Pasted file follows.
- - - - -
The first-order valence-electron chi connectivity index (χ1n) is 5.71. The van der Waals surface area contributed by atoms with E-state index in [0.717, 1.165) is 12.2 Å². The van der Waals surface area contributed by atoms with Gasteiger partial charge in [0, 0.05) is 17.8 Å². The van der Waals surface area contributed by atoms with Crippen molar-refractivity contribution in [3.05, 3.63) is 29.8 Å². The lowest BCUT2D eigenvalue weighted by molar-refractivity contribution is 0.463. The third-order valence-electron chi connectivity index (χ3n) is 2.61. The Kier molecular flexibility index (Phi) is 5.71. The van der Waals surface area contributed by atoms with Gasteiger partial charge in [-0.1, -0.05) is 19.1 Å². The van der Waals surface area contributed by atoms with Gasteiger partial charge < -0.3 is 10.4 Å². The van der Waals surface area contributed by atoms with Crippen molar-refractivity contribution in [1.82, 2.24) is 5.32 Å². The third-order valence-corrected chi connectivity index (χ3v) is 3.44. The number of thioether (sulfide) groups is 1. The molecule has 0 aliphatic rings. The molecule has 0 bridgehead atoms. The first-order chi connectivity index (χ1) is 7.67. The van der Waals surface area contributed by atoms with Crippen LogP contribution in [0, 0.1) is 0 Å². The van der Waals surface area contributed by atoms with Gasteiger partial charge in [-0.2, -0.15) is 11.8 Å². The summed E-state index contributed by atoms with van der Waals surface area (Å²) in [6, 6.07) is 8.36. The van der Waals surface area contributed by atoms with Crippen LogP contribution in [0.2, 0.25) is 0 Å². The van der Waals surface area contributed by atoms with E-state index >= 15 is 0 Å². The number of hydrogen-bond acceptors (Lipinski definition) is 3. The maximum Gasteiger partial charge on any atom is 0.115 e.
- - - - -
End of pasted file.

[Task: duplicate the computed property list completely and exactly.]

The first-order valence-electron chi connectivity index (χ1n) is 5.71. The van der Waals surface area contributed by atoms with E-state index in [0.717, 1.165) is 12.2 Å². The van der Waals surface area contributed by atoms with Gasteiger partial charge in [0, 0.05) is 17.8 Å². The van der Waals surface area contributed by atoms with Crippen molar-refractivity contribution in [3.05, 3.63) is 29.8 Å². The lowest BCUT2D eigenvalue weighted by molar-refractivity contribution is 0.463. The third-order valence-electron chi connectivity index (χ3n) is 2.61. The Kier molecular flexibility index (Phi) is 5.71. The van der Waals surface area contributed by atoms with Gasteiger partial charge in [-0.1, -0.05) is 19.1 Å². The van der Waals surface area contributed by atoms with Gasteiger partial charge < -0.3 is 10.4 Å². The van der Waals surface area contributed by atoms with Crippen molar-refractivity contribution in [1.82, 2.24) is 5.32 Å². The third-order valence-corrected chi connectivity index (χ3v) is 3.44. The number of thioether (sulfide) groups is 1. The molecule has 0 aliphatic rings. The molecule has 0 bridgehead atoms. The first-order chi connectivity index (χ1) is 7.67. The van der Waals surface area contributed by atoms with Crippen LogP contribution in [0, 0.1) is 0 Å². The van der Waals surface area contributed by atoms with Gasteiger partial charge in [-0.2, -0.15) is 11.8 Å². The summed E-state index contributed by atoms with van der Waals surface area (Å²) in [6, 6.07) is 8.36. The van der Waals surface area contributed by atoms with Crippen LogP contribution in [0.2, 0.25) is 0 Å². The van der Waals surface area contributed by atoms with E-state index >= 15 is 0 Å². The number of hydrogen-bond acceptors (Lipinski definition) is 3. The maximum Gasteiger partial charge on any atom is 0.115 e.